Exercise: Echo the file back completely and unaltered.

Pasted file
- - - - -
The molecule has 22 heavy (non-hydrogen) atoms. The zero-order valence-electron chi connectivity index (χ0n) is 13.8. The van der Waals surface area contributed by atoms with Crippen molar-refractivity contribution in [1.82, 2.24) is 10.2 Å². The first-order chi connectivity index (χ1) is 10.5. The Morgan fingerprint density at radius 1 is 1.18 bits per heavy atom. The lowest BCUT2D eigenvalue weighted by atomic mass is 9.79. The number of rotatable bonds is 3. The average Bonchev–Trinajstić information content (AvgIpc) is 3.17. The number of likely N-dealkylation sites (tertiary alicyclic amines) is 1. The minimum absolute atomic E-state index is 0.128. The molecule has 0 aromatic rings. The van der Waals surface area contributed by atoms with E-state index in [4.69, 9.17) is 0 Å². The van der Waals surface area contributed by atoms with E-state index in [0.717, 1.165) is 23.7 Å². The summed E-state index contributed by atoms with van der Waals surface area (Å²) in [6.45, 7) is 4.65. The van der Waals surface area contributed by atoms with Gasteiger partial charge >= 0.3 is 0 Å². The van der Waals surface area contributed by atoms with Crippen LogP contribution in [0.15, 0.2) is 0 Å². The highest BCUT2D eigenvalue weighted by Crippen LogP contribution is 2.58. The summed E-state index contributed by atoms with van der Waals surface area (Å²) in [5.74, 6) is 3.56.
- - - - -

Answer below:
The molecule has 22 heavy (non-hydrogen) atoms. The zero-order valence-electron chi connectivity index (χ0n) is 13.8. The van der Waals surface area contributed by atoms with Crippen molar-refractivity contribution in [1.82, 2.24) is 10.2 Å². The first-order chi connectivity index (χ1) is 10.5. The Morgan fingerprint density at radius 1 is 1.18 bits per heavy atom. The lowest BCUT2D eigenvalue weighted by atomic mass is 9.79. The number of rotatable bonds is 3. The average Bonchev–Trinajstić information content (AvgIpc) is 3.17. The number of likely N-dealkylation sites (tertiary alicyclic amines) is 1. The minimum absolute atomic E-state index is 0.128. The molecule has 0 aromatic rings. The van der Waals surface area contributed by atoms with E-state index in [4.69, 9.17) is 0 Å². The van der Waals surface area contributed by atoms with E-state index in [0.717, 1.165) is 23.7 Å². The summed E-state index contributed by atoms with van der Waals surface area (Å²) in [6.45, 7) is 4.65. The van der Waals surface area contributed by atoms with Gasteiger partial charge >= 0.3 is 0 Å². The van der Waals surface area contributed by atoms with Crippen LogP contribution in [0.15, 0.2) is 0 Å². The highest BCUT2D eigenvalue weighted by Crippen LogP contribution is 2.58. The summed E-state index contributed by atoms with van der Waals surface area (Å²) in [5.74, 6) is 3.56.